On #edtech in the Wild

My snarky reply to Derek Moore’s tweet drew the “tell me more” response. I tried to compose a few 280-character responses, but I didn’t have time, so I took to my blog. There is a companion tweet to Moore’s and it makes the extended point that I summarize “technology is designed for specific purposes.”

In the domain of educational technology, we follow the lead of all educators (although I find the practice to be dubious) of defining our learning outcomes. Once we know what we want the edtech to accomplish, we go about the business of designing the technology and the information so that the goal is faithfully accomplished. We see this extended to the decisions teachers make. In a widely-used textbook from earlier this century, Robyler suggested integrating educational technology as “the process of determining which electronic tools and which methods of implementing them are appropriate responses to given classroom situations and problems” (9).

My tweet in response to Moore is grounded in my belief this is a much too simplistic version of what we do and that is actually misrepresents the dynamics of teaching and learning.

Surely, there are instances in which we know what learners need to know, we can define it, and both build technology-based solutions and measures the degree to which they were accomplished. This is not really learning, as I conceptualize it. It is knowledge-building or perhaps skill-building and training that leads to it has a role (a marginal role) in teaching.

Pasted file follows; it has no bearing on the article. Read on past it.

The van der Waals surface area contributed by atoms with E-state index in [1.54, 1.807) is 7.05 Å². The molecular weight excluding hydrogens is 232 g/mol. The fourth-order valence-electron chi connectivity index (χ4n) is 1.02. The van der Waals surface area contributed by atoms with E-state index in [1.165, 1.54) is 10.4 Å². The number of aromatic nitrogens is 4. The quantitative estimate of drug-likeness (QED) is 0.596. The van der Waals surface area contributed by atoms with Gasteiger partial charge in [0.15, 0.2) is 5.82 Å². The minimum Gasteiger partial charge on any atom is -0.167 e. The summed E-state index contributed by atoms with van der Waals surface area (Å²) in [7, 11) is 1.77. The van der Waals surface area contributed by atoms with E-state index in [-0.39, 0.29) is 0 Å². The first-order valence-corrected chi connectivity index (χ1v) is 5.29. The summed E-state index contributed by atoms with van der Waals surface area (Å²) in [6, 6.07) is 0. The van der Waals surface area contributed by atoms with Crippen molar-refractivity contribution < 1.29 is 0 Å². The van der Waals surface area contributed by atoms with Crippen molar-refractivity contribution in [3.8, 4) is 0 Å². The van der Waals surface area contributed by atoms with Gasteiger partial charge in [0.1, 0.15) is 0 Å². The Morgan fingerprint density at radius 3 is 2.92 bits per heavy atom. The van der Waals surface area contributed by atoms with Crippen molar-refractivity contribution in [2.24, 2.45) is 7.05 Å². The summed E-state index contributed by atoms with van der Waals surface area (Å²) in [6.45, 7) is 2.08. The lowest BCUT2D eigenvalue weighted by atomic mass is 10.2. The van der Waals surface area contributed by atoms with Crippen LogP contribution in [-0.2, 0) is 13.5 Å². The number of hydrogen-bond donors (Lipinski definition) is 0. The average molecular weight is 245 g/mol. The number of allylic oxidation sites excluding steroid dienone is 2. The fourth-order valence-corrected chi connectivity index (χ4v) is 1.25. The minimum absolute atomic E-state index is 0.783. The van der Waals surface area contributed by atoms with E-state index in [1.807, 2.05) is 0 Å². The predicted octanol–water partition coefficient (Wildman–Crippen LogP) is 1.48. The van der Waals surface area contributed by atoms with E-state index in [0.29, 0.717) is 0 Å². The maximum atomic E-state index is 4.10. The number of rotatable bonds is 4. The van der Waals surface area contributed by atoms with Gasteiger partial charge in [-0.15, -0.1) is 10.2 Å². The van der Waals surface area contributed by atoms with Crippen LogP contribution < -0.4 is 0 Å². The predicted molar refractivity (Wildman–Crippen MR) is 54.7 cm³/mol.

Learning–at least when it is done right which the point of my tweet–is a far messier and less predictable than engineers of learning systems (which are more accurately called training systems). When technologies are put in the hands of teachers with students, they tend to find their own uses. They identify weaknesses with the original plan, they find other things that can be done with the technology that are far from what was intended.

I’m reminded of the stories about the first barbed wire fences that were used in the American midwest. Soon after they appeared, folks discovered they could be used as a primitive telegraphic systems. The fences to divide pastures became a communication tool. While the examples of teachers and students finding new uses of educational technology tools may nor be as spectacular, but they can be meaningful for them.

Of course, such discovery (referred to as bricolage by many) happens only when teachers adopt the right approach. If teaching is understood as depositing information into brains and technology is used in that manner, then it will be faithful to the purpose, but that purpose is not interesting (or worthy).


Roblyer, Margaret. 2006. Integrating Educational Technology into Teaching, 4th ed. Pearson/Merrill Prentice Hall.